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Sustainability made easy: Bringing clean energy with LoCEL-H2

LoCEL-H2, a four-year initiative, is bringing innovative energy solutions to remote communities in Africa. In this interview, Dr. Athanasia-Maria Tompolidi, CBI's Research & Innovation Manager, discusses the project's goals, technological innovations, and commitment to community empowerment.

Let's start with the basics. Can you tell us what the LoCEL-H2 project is about and what it aims to achieve? 

Of course. LoCEL-H2 is an innovative, four-year project under Horizon Europe that kicked-off in January 2023. It aims to bring scalable microgrid systems to isolated communities. These communities often lack steady access to energy like electricity and clean cooking facilities, which is taken for granted in the developed countries.   

We combine solar power, advanced lead battery systems, and green hydrogen technology to offer sustainable and affordable energy solutions. And it is not just about technology. Empowering women in these communities is a big part of our project, especially in places like Zambia and Ivory Coast. We have an amazing team of partners from all over the globe, bringing diverse expertise to the table. 

In a world teeming with green innovations and an urgent need for sustainable solutions, what sets LoCEL-H2 apart from the crowd, and why is it particularly crucial now?

LoCEL-H2 uniquely intertwines new technology with Social Sciences and Humanities (SSH) insights, hitting that crucial spot where technical solutions meet community needs head-on. We are in sync with the EU's hydrogen strategy and REPowerEU plan, introducing innovative ways for decarbonisation and independence from fossil fuels. By introducing green hydrogen solutions in developing countries, LoCEL-H2 contributes to global decarbonisation efforts and supports the European Green Deal's objectives. 

Given the challenges posed by climate change, especially for vulnerable countries, projects like LoCEL-H2 provide essential tools for Climate Adaptation. It addresses critical issues such as food security, water supply, education, disasters risk reduction and public health.

From sunlight to energy storage

Innovation is key to the project. Could you explain how green hydrogen and advanced lead batteries work and why they're game-changers?

LoCEL-H2 stands on three innovation pillars. The first is a scalable, plug-and-play microgrid that uses solar energy to power communities. The second is a battery energy storage system tailored for households, small businesses, and community infrastructures to ensure a steady energy supply. The highlight is our community-shared battery-electrolyser, a novel system for energy storage and green hydrogen production.  

Our vision with LoCEL-H2 is simple: we want to re-power the communities, quite literally. These smart innovations contribute to tackling energy poverty and provide sustainable solutions for those lacking access to reliable energy. 

Could you give us an update on how the project is progressing and any significant milestones you've hit so far?

This past year has been remarkable. LoCEL-H2 has made significant progress thanks to our team's hard work and collaboration. We have mapped out stakeholder databases across continents. Our team has visited African and Pakistani villages to learn more about the communities and their energy needs. Key technical milestones of the project include the strategic design of our battery-electrolyser and advancements in energy storage solutions.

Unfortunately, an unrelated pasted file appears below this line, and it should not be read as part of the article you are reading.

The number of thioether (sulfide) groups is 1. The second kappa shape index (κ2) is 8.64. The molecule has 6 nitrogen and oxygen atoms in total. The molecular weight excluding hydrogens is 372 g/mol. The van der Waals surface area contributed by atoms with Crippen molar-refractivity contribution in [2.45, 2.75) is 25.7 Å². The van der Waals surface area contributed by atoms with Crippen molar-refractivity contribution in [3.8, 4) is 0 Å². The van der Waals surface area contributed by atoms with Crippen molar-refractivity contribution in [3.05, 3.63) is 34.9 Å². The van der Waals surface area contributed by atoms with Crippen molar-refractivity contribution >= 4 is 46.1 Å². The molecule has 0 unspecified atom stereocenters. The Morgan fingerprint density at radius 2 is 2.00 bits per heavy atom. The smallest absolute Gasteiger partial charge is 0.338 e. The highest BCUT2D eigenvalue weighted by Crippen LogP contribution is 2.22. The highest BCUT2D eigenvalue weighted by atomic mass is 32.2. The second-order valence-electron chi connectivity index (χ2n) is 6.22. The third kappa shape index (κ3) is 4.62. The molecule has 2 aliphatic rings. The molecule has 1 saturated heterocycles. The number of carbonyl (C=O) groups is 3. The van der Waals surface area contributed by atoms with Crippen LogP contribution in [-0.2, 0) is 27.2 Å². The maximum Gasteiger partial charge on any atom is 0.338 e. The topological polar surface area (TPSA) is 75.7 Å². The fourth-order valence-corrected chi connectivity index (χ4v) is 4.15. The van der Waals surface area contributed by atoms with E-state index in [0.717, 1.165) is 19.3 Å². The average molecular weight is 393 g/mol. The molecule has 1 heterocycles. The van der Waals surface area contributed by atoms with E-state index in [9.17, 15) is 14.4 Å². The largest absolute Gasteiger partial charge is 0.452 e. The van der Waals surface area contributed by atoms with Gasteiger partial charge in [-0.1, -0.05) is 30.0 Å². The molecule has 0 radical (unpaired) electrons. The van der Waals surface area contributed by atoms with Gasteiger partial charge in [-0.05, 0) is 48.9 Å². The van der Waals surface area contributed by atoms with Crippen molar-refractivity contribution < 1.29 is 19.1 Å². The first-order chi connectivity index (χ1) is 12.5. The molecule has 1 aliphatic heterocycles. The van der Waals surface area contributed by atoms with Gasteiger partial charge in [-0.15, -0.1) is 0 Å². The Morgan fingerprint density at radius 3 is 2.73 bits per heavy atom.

Our team has been meeting regularly, both online and in person, to ensure we stay on track. We had a face-to-face General Assembly in Naples in the autumn of 2023 and are looking forward to the upcoming one in Brilon, Germany, in the spring of 2024. It is very reviving to keep the in-person interaction. 

Communities thriving on clean energy

Everyone's excited to see results. What are the short-term and long-term benefits LoCEL-H2 brings to the table?

LoCEL-H2 aims to change the way we access energy while promoting social and economic growth. Our focus is on innovative microgrid technology that combines battery-electrolyser and advanced lead battery energy storage to meet the unique needs of communities.  

In short term, our goal is to empower communities by providing them with education and training on how to manage and benefit from these energy systems. We are working closely with people on site to ensure they are not just recipients but active players. This approach helps to create job opportunities and stimulate local economies.  

In long term, we envision these efforts blossoming into sustainable, self-sufficient communities thriving on renewable energy. By introducing this technology, we're also helping to position the EU as a leader in clean energy innovation, supporting the green energy transition. 

Beyond energy access, how does the project aim to influence societal change, for example? 

At the heart of LoCEL-H2 is a deep commitment to societal change, particularly through empowering women in some of the world's most vulnerable areas. 

We aim to see these women replacing old, smoky stoves with clean, green hydrogen, stepping into new roles, and changing the game in their communities. Our goal is to give them the time and resources they need to engage in social activities, achieve financial independence and be in charge of their own lives.  

Moreover, with cleaner cooking, we are looking towards a greener future for them and the entire planet. It's a big vision, but with every step, we're closer to making it a reality.